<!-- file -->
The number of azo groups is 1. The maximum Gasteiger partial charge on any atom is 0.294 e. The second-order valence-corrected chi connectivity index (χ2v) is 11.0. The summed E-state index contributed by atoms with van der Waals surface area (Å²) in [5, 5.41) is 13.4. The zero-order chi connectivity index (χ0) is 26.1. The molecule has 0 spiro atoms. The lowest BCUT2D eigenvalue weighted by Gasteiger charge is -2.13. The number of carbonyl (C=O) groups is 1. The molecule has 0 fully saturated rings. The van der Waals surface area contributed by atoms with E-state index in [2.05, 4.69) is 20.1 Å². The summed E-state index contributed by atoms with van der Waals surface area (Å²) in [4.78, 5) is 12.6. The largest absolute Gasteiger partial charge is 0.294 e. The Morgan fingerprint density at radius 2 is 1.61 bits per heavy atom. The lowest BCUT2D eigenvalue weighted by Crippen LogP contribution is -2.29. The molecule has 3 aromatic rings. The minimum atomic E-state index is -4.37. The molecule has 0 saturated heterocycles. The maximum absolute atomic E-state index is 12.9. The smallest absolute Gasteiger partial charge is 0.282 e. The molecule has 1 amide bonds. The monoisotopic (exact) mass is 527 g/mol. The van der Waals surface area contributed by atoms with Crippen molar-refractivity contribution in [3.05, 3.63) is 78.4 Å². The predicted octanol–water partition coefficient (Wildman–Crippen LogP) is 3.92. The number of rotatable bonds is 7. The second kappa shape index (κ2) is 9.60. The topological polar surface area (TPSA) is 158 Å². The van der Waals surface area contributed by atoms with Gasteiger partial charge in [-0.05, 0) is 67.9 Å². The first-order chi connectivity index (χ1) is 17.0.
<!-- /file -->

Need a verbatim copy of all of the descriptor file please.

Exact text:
The number of azo groups is 1. The maximum Gasteiger partial charge on any atom is 0.294 e. The second-order valence-corrected chi connectivity index (χ2v) is 11.0. The summed E-state index contributed by atoms with van der Waals surface area (Å²) in [5, 5.41) is 13.4. The zero-order chi connectivity index (χ0) is 26.1. The molecule has 0 spiro atoms. The lowest BCUT2D eigenvalue weighted by Gasteiger charge is -2.13. The number of carbonyl (C=O) groups is 1. The molecule has 0 fully saturated rings. The van der Waals surface area contributed by atoms with E-state index in [2.05, 4.69) is 20.1 Å². The summed E-state index contributed by atoms with van der Waals surface area (Å²) in [4.78, 5) is 12.6. The largest absolute Gasteiger partial charge is 0.294 e. The Morgan fingerprint density at radius 2 is 1.61 bits per heavy atom. The lowest BCUT2D eigenvalue weighted by Crippen LogP contribution is -2.29. The molecule has 3 aromatic rings. The minimum atomic E-state index is -4.37. The molecule has 0 saturated heterocycles. The maximum absolute atomic E-state index is 12.9. The smallest absolute Gasteiger partial charge is 0.282 e. The molecule has 1 amide bonds. The monoisotopic (exact) mass is 527 g/mol. The van der Waals surface area contributed by atoms with Crippen molar-refractivity contribution in [3.05, 3.63) is 78.4 Å². The predicted octanol–water partition coefficient (Wildman–Crippen LogP) is 3.92. The number of rotatable bonds is 7. The second kappa shape index (κ2) is 9.60. The topological polar surface area (TPSA) is 158 Å². The van der Waals surface area contributed by atoms with Gasteiger partial charge in [-0.05, 0) is 67.9 Å². The first-order chi connectivity index (χ1) is 17.0.